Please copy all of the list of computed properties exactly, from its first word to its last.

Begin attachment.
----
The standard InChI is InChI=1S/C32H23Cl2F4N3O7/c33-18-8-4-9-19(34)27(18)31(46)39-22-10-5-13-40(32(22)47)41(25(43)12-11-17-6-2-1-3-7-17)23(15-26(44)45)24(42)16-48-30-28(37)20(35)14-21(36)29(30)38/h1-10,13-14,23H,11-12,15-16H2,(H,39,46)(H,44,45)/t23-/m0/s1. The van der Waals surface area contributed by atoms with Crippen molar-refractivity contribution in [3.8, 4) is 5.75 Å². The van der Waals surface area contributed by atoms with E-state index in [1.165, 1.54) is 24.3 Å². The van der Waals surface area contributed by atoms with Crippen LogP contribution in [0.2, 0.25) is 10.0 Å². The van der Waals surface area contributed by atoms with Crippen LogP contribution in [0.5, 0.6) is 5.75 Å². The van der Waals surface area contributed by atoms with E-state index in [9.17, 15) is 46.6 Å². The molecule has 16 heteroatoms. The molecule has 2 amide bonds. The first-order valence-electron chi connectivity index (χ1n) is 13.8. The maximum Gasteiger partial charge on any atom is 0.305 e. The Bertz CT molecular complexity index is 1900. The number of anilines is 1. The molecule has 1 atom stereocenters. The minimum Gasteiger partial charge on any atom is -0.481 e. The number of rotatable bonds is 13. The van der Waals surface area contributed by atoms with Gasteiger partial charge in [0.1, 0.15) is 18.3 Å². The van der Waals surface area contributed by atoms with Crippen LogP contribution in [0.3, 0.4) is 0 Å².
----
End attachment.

The standard InChI is InChI=1S/C32H23Cl2F4N3O7/c33-18-8-4-9-19(34)27(18)31(46)39-22-10-5-13-40(32(22)47)41(25(43)12-11-17-6-2-1-3-7-17)23(15-26(44)45)24(42)16-48-30-28(37)20(35)14-21(36)29(30)38/h1-10,13-14,23H,11-12,15-16H2,(H,39,46)(H,44,45)/t23-/m0/s1. The van der Waals surface area contributed by atoms with Crippen molar-refractivity contribution in [3.8, 4) is 5.75 Å². The van der Waals surface area contributed by atoms with E-state index in [1.165, 1.54) is 24.3 Å². The van der Waals surface area contributed by atoms with Crippen LogP contribution in [0.2, 0.25) is 10.0 Å². The van der Waals surface area contributed by atoms with Crippen LogP contribution in [0.5, 0.6) is 5.75 Å². The van der Waals surface area contributed by atoms with E-state index in [9.17, 15) is 46.6 Å². The molecule has 16 heteroatoms. The molecule has 2 amide bonds. The first-order valence-electron chi connectivity index (χ1n) is 13.8. The maximum Gasteiger partial charge on any atom is 0.305 e. The Bertz CT molecular complexity index is 1900. The number of anilines is 1. The molecule has 1 atom stereocenters. The minimum Gasteiger partial charge on any atom is -0.481 e. The number of rotatable bonds is 13. The van der Waals surface area contributed by atoms with Gasteiger partial charge in [0.1, 0.15) is 18.3 Å². The van der Waals surface area contributed by atoms with Crippen LogP contribution in [0.3, 0.4) is 0 Å².